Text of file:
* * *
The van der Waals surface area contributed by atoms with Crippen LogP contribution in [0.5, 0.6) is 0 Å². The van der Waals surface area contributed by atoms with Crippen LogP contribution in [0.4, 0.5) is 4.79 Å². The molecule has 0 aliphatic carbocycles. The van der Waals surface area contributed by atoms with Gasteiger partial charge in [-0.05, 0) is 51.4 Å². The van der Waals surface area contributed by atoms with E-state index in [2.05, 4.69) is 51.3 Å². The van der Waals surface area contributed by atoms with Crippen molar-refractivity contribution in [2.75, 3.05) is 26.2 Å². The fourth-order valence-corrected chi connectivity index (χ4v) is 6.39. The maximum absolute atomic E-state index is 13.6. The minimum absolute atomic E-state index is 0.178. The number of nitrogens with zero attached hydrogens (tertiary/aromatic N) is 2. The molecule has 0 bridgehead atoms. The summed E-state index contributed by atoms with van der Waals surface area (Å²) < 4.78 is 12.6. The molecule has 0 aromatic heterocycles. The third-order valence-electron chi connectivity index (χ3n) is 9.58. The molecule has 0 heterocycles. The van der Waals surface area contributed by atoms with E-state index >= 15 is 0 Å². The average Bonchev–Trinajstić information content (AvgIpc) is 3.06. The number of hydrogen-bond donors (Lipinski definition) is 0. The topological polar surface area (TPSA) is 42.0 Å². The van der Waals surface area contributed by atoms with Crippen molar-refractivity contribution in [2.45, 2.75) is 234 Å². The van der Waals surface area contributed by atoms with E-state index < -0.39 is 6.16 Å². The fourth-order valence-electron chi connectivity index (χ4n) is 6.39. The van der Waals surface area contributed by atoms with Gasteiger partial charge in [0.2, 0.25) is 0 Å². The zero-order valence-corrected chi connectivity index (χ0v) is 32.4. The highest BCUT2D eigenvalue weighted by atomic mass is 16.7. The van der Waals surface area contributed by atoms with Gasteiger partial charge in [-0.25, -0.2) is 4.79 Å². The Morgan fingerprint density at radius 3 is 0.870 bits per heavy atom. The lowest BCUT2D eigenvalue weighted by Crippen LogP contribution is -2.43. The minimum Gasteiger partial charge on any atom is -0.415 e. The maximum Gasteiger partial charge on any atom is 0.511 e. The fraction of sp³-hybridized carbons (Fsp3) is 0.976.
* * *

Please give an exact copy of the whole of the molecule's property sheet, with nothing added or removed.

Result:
The van der Waals surface area contributed by atoms with Crippen LogP contribution in [0.5, 0.6) is 0 Å². The van der Waals surface area contributed by atoms with Crippen LogP contribution in [0.4, 0.5) is 4.79 Å². The molecule has 0 aliphatic carbocycles. The van der Waals surface area contributed by atoms with Gasteiger partial charge in [-0.05, 0) is 51.4 Å². The van der Waals surface area contributed by atoms with E-state index in [2.05, 4.69) is 51.3 Å². The van der Waals surface area contributed by atoms with Crippen molar-refractivity contribution in [2.75, 3.05) is 26.2 Å². The fourth-order valence-corrected chi connectivity index (χ4v) is 6.39. The maximum absolute atomic E-state index is 13.6. The minimum absolute atomic E-state index is 0.178. The number of nitrogens with zero attached hydrogens (tertiary/aromatic N) is 2. The molecule has 0 bridgehead atoms. The summed E-state index contributed by atoms with van der Waals surface area (Å²) < 4.78 is 12.6. The molecule has 0 aromatic heterocycles. The third-order valence-electron chi connectivity index (χ3n) is 9.58. The molecule has 0 heterocycles. The van der Waals surface area contributed by atoms with E-state index >= 15 is 0 Å². The average Bonchev–Trinajstić information content (AvgIpc) is 3.06. The number of hydrogen-bond donors (Lipinski definition) is 0. The topological polar surface area (TPSA) is 42.0 Å². The van der Waals surface area contributed by atoms with Crippen molar-refractivity contribution in [2.45, 2.75) is 234 Å². The van der Waals surface area contributed by atoms with E-state index < -0.39 is 6.16 Å². The fourth-order valence-electron chi connectivity index (χ4n) is 6.39. The van der Waals surface area contributed by atoms with Gasteiger partial charge in [0.2, 0.25) is 0 Å². The zero-order valence-corrected chi connectivity index (χ0v) is 32.4. The highest BCUT2D eigenvalue weighted by atomic mass is 16.7. The van der Waals surface area contributed by atoms with Gasteiger partial charge in [-0.25, -0.2) is 4.79 Å². The Morgan fingerprint density at radius 3 is 0.870 bits per heavy atom. The lowest BCUT2D eigenvalue weighted by Crippen LogP contribution is -2.43. The minimum Gasteiger partial charge on any atom is -0.415 e. The maximum Gasteiger partial charge on any atom is 0.511 e. The fraction of sp³-hybridized carbons (Fsp3) is 0.976.